I usually only enter the larger contests and have exhausted my appearances at the Pillsbury Bake-Off and have only one time left to go to National Beef. I've always said I'd never enter the Sutter Home Build a Better Burger Contest because it's an outdoor grilling competition in Napa, Calif., and I can't take heat very well and also have a sun allergy. But because I'm looking for these larger contests, I decided to throw my hat into the $50,000 Burger ring and submitted a couple of recipes last spring. About a week after my submissions, the Food Network aired last year's Burger contest. Napa had record heat temperatures of 105 degrees that day and I watched in horror as a finalist was unable to participate in the awards ceremony because they had to cart her away in an ambulance for heat exhaustion. I know of many fellow cooking contestants who have tried to get into this contest during the 19 years it's been around, so I thanked my lucky stars that on my first try, I surely wouldn't get picked. You can imagine my shock as I opened an e-mail from the Sutter Home Winery in mid-August, telling me I was one of the five beef burger finalists. From that day until I left five weeks later, I didn't have one peaceful night of sleep.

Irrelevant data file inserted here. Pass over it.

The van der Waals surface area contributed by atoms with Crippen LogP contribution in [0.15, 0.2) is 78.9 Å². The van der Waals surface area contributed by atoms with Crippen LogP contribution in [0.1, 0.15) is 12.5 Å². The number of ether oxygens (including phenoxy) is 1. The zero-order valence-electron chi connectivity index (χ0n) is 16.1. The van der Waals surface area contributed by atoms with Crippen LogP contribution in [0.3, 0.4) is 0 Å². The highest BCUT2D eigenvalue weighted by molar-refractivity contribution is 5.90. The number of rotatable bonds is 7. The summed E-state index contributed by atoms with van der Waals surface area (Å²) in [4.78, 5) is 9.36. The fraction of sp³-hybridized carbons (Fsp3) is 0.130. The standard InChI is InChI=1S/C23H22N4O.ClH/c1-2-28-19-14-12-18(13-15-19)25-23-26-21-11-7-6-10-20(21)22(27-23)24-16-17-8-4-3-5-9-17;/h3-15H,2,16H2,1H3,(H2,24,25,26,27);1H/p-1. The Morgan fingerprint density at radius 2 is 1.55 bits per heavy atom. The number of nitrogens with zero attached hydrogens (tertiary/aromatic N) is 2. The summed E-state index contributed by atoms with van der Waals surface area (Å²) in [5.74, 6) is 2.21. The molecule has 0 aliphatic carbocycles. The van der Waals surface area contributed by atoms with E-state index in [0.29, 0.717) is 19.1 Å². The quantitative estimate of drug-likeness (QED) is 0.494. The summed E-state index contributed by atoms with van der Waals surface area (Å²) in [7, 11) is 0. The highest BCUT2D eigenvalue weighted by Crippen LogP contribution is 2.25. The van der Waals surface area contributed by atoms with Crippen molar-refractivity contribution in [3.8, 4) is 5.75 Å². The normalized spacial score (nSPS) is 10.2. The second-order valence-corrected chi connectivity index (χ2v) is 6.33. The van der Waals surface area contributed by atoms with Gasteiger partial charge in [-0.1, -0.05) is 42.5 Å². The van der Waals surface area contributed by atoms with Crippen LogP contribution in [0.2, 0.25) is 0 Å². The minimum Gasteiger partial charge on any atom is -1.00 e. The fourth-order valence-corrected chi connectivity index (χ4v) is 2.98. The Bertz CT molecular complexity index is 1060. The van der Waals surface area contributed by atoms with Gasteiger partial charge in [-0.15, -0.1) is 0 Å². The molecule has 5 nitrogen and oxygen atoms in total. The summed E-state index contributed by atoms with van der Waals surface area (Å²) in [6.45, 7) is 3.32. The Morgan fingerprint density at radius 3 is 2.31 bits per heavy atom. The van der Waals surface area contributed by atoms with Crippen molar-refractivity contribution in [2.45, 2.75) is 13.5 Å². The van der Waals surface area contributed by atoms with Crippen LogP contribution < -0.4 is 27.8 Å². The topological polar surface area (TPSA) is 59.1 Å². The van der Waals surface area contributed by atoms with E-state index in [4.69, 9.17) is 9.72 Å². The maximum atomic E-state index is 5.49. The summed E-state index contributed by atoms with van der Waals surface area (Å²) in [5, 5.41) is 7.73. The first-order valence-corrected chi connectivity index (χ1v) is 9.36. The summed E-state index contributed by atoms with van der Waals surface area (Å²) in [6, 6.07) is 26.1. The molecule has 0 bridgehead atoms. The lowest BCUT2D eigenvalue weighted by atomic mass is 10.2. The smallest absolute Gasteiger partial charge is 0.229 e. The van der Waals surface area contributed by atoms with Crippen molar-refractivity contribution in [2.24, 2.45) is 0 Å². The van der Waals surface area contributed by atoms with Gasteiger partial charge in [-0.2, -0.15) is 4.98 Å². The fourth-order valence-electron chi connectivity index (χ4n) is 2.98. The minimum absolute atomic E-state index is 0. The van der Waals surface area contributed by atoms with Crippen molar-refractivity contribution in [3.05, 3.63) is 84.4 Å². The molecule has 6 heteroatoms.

I practiced my burger over and over during those five weeks, wanting to get my timing down perfectly. This was the worst kind of presentation time for a contester: an instant presentation. While some contests allow you to turn in your finished dish to the judges whenever you wish within the cook-off parameters, this one had a precise minute when you had to present. If you had your finished dish on the serving platter five minutes early, it would sit there, getting cold with the quality deteriorating until that specific presentation time. If you were 30 seconds past your presentation time, you were disqualified. We were also admonished over and over by the head judge, James McNair, that the judges liked hot burgers with warm, toasty buns. No matter how many times I practiced my burger at home, by the time I assembled the whole thing, it was not warm and toasty. My family soon learned to just eat the burger and not say much, other than "mmmmmmmm."